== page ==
A dissident with no future in Russia?
At the time of his arrest in 2003, Khodorkovsky was the richest person in Russia, with an estimated wealth of $15.2 billion. He has since been sentenced twice to a term in prison on charges related to economic crimes.
He not only denied any guilt but asserted that he was persecuted at the behest of the Russian authorities and President Vladimir Putin in particular. Amnesty International, the international human rights organization, recognized him as a prisoner of conscience. The European Court of Human Rights echoes this view by ruling that Khodorkovsky’s rights had been violated.
In Russia, the consensus opinion is that Khodorkovsky was made a scapegoat as he served terms for all the corrupt oligarchs who had became fabulously wealthy in the 1990s. It is no secret that in that period, the oligarchs were at the country’s helm.
They helped then-President Boris Yeltsin to get re-elected as president and they remained at the top until the arrival of Putin. He replaced them by a team of his own people who had come from the law enforcement agencies or the St. Petersburg City Administration. The arrest of the owner of Yukos was seen as a signal to the rest of oligarchs.
In 2013, having spent over 10 years in prison, Khodorkovsky was granted pardon by Vladimir Putin and left Russia the same day, saying: “I will never return to the country unless I am confident that I can freely leave it.”
In 2016, Khodorkovsky, who now lives in London and promotes the social-political movement Open Russia, again appeared on the Forbes list of Russia’s 200 richest business people. The publication estimated his wealth at $500 million. Meanwhile, the attitude towards Khodorkovsky in Russia remains controversial, at least because of his views on the annexation of Crimea.
"Immediately after the annexation of Crimea I spoke in Ukraine and said that this action was completely illegal, and that it is impossible to behave in this way in the modern world," he told Euronews. "... Yes, it’s a very important problem from Ukraine’s point of view. Yes, it is very important from the world’s point of view. Yes, of course, for Russia this has become a sort of a point of no return."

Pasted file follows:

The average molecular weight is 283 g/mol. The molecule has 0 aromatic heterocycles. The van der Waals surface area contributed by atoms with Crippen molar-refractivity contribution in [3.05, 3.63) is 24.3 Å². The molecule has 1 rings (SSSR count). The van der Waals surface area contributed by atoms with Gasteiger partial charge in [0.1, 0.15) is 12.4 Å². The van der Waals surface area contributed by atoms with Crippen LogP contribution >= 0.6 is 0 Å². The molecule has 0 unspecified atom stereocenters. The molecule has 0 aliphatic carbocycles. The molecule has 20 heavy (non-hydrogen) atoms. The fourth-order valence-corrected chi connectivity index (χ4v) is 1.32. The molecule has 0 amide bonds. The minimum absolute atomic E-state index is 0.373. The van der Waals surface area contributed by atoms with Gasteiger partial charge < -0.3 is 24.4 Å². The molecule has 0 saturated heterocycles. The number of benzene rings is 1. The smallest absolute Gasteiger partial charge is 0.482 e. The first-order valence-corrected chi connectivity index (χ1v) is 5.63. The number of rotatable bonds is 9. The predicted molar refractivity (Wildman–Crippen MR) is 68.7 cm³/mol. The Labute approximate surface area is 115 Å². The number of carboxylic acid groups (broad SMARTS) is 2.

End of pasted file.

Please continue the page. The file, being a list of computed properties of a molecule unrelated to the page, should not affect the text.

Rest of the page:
Public opinion in Russia seems to be divided over the question of Crimea: there are those who believe that it is a Russian territory and there are others who believe that is Ukrainian (or Russian de facto but Ukrainian de jure). Those who support the latter position are seen as unpatriotic outsiders. This is what alienated many voters from the opposition — for example, the electorate in the regions from Yabloko. That's why Khodorkovsky and the opposition have little opportunity to win people's support, says Makarkin.
“Today, Khodorkovsky understands that his prospects are not promising. Still, he invests in the future. Most members of the elites try to predict what is going to happen before the year 2018 when a presidential election will take place in Russia. In contrast, Khodorkovsky does not care about that,” says the expert.
He is establishing contacts in the regions and building ties in Europe. Many economists and political analysts argue that in the times of economic challenges the authorities will have to take very unpopular decisions, with the population expecting the situation to improve, or at least not to worsen. And this could be a chance for Khodorkovski: The society may be divided not over the problem of Crimea, but over these reforms.
“There is yet another argument, and one can find it in history. In 1982, the public opinion about scientist Andrei Sakharov and other dissidents would have been unfavorable. The situation was very similar at that time: one could not criticize the war in Afghanistan or play up to then-U.S. President Ronald Reagan — that was unpatriotic. Just a few years later, things changed completely. Thus, Khodorkovsky can hope that he is investing in the future,” Makarkin summarizes.
Update: On Dec. 7 the article was updated with the news about the decision of the Dublin District Court to unfreeze €100 million belonging to Khodorkovsky.